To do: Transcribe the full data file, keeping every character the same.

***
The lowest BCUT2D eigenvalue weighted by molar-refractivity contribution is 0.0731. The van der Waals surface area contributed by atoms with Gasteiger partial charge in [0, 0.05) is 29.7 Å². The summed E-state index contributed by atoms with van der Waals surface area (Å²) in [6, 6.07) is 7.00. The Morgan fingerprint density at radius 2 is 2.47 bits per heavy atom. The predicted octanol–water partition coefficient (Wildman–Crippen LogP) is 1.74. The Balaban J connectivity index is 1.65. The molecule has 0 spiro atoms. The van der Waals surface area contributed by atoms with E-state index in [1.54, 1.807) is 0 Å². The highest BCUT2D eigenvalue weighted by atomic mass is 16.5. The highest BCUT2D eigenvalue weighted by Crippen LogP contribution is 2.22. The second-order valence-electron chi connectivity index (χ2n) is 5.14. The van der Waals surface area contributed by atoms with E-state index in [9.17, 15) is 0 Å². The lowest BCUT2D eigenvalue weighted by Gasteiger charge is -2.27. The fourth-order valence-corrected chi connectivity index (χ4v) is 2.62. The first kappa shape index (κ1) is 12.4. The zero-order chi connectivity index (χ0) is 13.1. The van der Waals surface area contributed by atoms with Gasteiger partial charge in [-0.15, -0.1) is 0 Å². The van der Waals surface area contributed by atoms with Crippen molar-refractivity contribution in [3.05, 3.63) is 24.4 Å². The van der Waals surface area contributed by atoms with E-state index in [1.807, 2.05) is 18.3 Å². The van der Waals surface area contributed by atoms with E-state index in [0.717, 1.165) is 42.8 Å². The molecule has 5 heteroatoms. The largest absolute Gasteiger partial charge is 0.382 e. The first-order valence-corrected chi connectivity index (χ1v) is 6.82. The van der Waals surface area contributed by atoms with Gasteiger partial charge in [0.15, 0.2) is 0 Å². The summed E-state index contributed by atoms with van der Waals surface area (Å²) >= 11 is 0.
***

The lowest BCUT2D eigenvalue weighted by molar-refractivity contribution is 0.0731. The van der Waals surface area contributed by atoms with Gasteiger partial charge in [0, 0.05) is 29.7 Å². The summed E-state index contributed by atoms with van der Waals surface area (Å²) in [6, 6.07) is 7.00. The Morgan fingerprint density at radius 2 is 2.47 bits per heavy atom. The predicted octanol–water partition coefficient (Wildman–Crippen LogP) is 1.74. The Balaban J connectivity index is 1.65. The molecule has 0 spiro atoms. The van der Waals surface area contributed by atoms with E-state index in [1.54, 1.807) is 0 Å². The highest BCUT2D eigenvalue weighted by atomic mass is 16.5. The highest BCUT2D eigenvalue weighted by Crippen LogP contribution is 2.22. The second-order valence-electron chi connectivity index (χ2n) is 5.14. The van der Waals surface area contributed by atoms with E-state index in [9.17, 15) is 0 Å². The lowest BCUT2D eigenvalue weighted by Gasteiger charge is -2.27. The fourth-order valence-corrected chi connectivity index (χ4v) is 2.62. The first kappa shape index (κ1) is 12.4. The zero-order chi connectivity index (χ0) is 13.1. The van der Waals surface area contributed by atoms with Gasteiger partial charge in [-0.15, -0.1) is 0 Å². The van der Waals surface area contributed by atoms with Crippen molar-refractivity contribution in [3.05, 3.63) is 24.4 Å². The van der Waals surface area contributed by atoms with E-state index in [1.807, 2.05) is 18.3 Å². The van der Waals surface area contributed by atoms with E-state index in [0.717, 1.165) is 42.8 Å². The molecule has 5 heteroatoms. The largest absolute Gasteiger partial charge is 0.382 e. The first-order valence-corrected chi connectivity index (χ1v) is 6.82. The van der Waals surface area contributed by atoms with Gasteiger partial charge in [0.15, 0.2) is 0 Å². The summed E-state index contributed by atoms with van der Waals surface area (Å²) >= 11 is 0.